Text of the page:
An impromptu trip – because we can…

If the past 18 months have taught us anything at all, it must surely be to take our opportunities when we can. So when Rob resigned his job for a new opportunity, and was unexpectedly on “gardening leave” during our visit to London, we readily agreed to an impromptu family holiday “somewhere warm and sunny”.

Obviously somewhere that will have us, definitely just one direct flight from London….ideally less ‘diseased’ than London. A Greek island maybe? Greece is definitely open for tourists – either fully vaccinated or with a negative test result. Easy!

The shifting sands of border restrictions notwithstanding, a villa on Kefalonia seemed like the holiday Rob and Jenna sorely needed, after pretty much a year of lockdown, with so many cancelled plans and disappointments. Sadly, Greece hadn’t quite made it onto England’s “green list” just yet, but they were hopeful that by the time they return after a month away, the rules would have changed again. Certainly, there were strong signals that the fully vaccinated would not be required to self isolate at all. But either way, 10 days isolation at home in their wee garden in midsummer seems like a smallish price to pay for a month on a Greek island, with grandparents along to provide some babysitting.

For me and Peter, the rules are different. We will return to the UK at the end of July, to catch our flights back to NZ. We will be classified as ‘in transit landslide’ for the ~48hours stopover, with no requirement to test or isolate (apart from a fit-to-fly negative test when we leave Greece)…. And anyway, the “fully vaccinated” rule may well apply to us too by then.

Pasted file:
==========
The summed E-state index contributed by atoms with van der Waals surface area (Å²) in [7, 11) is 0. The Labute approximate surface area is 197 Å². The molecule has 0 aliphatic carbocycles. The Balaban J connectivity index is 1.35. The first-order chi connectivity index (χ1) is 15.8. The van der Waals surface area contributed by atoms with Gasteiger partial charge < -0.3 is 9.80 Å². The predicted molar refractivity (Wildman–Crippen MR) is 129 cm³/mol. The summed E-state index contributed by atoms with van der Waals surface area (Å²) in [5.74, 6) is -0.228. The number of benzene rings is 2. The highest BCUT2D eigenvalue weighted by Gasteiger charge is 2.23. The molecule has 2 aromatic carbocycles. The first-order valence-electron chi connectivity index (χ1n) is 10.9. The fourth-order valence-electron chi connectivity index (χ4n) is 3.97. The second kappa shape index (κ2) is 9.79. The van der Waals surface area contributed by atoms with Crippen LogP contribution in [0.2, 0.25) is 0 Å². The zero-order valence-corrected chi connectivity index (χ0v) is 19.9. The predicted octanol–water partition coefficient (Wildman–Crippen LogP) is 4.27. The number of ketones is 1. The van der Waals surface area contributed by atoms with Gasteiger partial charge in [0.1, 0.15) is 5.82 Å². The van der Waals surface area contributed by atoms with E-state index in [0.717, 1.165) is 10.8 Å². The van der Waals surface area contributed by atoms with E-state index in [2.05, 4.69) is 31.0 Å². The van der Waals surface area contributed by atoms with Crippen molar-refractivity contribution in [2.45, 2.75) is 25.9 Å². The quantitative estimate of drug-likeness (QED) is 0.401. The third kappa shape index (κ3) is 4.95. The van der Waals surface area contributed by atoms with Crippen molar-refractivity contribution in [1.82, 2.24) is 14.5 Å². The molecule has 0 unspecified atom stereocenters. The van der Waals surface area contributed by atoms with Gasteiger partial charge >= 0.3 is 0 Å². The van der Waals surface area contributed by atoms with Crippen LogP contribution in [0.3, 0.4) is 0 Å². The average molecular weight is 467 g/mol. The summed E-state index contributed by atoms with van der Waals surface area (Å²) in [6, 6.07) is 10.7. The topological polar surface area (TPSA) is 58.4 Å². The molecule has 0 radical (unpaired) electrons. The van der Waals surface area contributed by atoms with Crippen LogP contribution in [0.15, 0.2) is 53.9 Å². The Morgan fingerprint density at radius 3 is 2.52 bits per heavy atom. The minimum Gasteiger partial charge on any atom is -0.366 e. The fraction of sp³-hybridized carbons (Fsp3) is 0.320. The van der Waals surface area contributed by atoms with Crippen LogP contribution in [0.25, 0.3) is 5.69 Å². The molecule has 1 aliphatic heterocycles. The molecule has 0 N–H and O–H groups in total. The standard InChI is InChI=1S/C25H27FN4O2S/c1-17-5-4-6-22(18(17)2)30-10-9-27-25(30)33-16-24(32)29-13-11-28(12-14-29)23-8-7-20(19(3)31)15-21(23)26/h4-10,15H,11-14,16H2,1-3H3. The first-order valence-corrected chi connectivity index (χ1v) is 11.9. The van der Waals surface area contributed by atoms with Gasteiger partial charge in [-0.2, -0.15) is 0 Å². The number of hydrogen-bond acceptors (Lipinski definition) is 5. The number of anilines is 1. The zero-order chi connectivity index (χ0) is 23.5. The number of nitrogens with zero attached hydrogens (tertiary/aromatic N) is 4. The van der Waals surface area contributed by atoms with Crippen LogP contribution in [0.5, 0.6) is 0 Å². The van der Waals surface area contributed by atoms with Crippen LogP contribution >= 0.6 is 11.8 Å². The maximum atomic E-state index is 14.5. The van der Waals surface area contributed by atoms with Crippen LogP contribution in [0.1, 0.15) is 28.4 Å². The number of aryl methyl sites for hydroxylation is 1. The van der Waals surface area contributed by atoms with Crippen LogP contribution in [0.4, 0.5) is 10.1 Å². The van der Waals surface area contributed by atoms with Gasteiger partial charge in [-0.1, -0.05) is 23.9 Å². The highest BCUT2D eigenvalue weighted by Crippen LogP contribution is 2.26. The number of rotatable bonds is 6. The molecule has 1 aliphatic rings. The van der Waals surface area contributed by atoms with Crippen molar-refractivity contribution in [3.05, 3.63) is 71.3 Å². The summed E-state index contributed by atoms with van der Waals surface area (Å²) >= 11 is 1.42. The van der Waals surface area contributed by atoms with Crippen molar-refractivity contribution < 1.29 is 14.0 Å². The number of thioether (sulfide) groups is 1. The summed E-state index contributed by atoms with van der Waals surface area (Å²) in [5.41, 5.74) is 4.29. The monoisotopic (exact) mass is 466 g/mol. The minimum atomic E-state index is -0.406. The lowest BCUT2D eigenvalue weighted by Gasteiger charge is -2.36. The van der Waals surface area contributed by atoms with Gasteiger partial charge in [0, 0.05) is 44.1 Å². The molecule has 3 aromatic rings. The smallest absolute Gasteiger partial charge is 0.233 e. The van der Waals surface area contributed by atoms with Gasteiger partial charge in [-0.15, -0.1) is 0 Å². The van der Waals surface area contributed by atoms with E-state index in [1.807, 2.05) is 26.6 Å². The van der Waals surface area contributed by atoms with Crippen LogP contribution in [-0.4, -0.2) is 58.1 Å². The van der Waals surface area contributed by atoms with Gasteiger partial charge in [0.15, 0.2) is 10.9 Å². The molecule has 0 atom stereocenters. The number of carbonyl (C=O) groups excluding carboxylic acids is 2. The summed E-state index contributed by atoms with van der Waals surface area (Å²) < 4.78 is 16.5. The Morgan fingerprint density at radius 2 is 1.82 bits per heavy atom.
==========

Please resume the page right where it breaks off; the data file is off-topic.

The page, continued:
In a more recent update, the “fully vaccinated” has indeed come into play, but only for those vaccinated by the NHS!

So we booked…. And then a week later, the airline cancelled all our flights!

Breathe! Remain calm.

Ryan Air was our only option. The (almost) original budget airline – less than ideal for first time parents, planning Alfie’s first flight! So we rebooked, and kept our fingers and toes crossed that the flight would actually fly.

And then, in a seemingly last ditch effort to scupper our plans, the virus threw us one more curve ball! At the 11th hour, the friends who were confirmed to look after the house and most importantly, the dog, developed symptoms and were in isolation pending test results (which did indeed come back positive).

Oh dear!

Thankfully Rob & Jenna have amazing friends. Caroline – “mum” to Westies Bumble and Bee, drove down from the Cotswolds to pick up Miso for the whole month, where we can confirm that she is now living her best ever Westie life.

Now travelling with a baby is never trivial, and for first time parents, the prospect became increasingly daunting as the pile of luggage grew and grew.  Pram, car seat, travel cot – the latter weighing 10kg!  As an aside, probably someone should have something to say about a company that sells a “travel cot” that takes up half your luggage allowance!  A month’s supply of nappies, an emergency supply of premixed baby formula (should have brought more)…  the situation for baby supplies in Katelios being a huge unknown.

Finally, the day of travel came…  we headed to Stansted (now really in London!) with our mountain of luggage.  As you may have heard, airport check-in is no longer an efficient process. With so much paperwork to check for each passenger (and diminished airline staff numbers), our half hour at the check in desk seemed almost ‘normal’. Fit to fly tests, vaccination certifications, passenger locator forms with QR codes, in addition to the normal tickets and passports – a LOT of admin!

Then just like that, we were onboard, in our chosen back row seats – with lots of encouragement and support from the staff (really can’t fault Ryan Air, they were awesome) about baby’s first flight.  The plane was around 80% full, with two wedding parties heading to their Greek Island weddings (I wanted to ask how many times they’d been rescheduled – there was certainly an air of “finally, this is actually happening” about it all). The crew had their work cut out for them as the 3 1/2 hour flight progressed, ensuring that the enthusiastic wedding revellers kept their masks on, stayed in their seats, and did NOT form a queue for the toilets!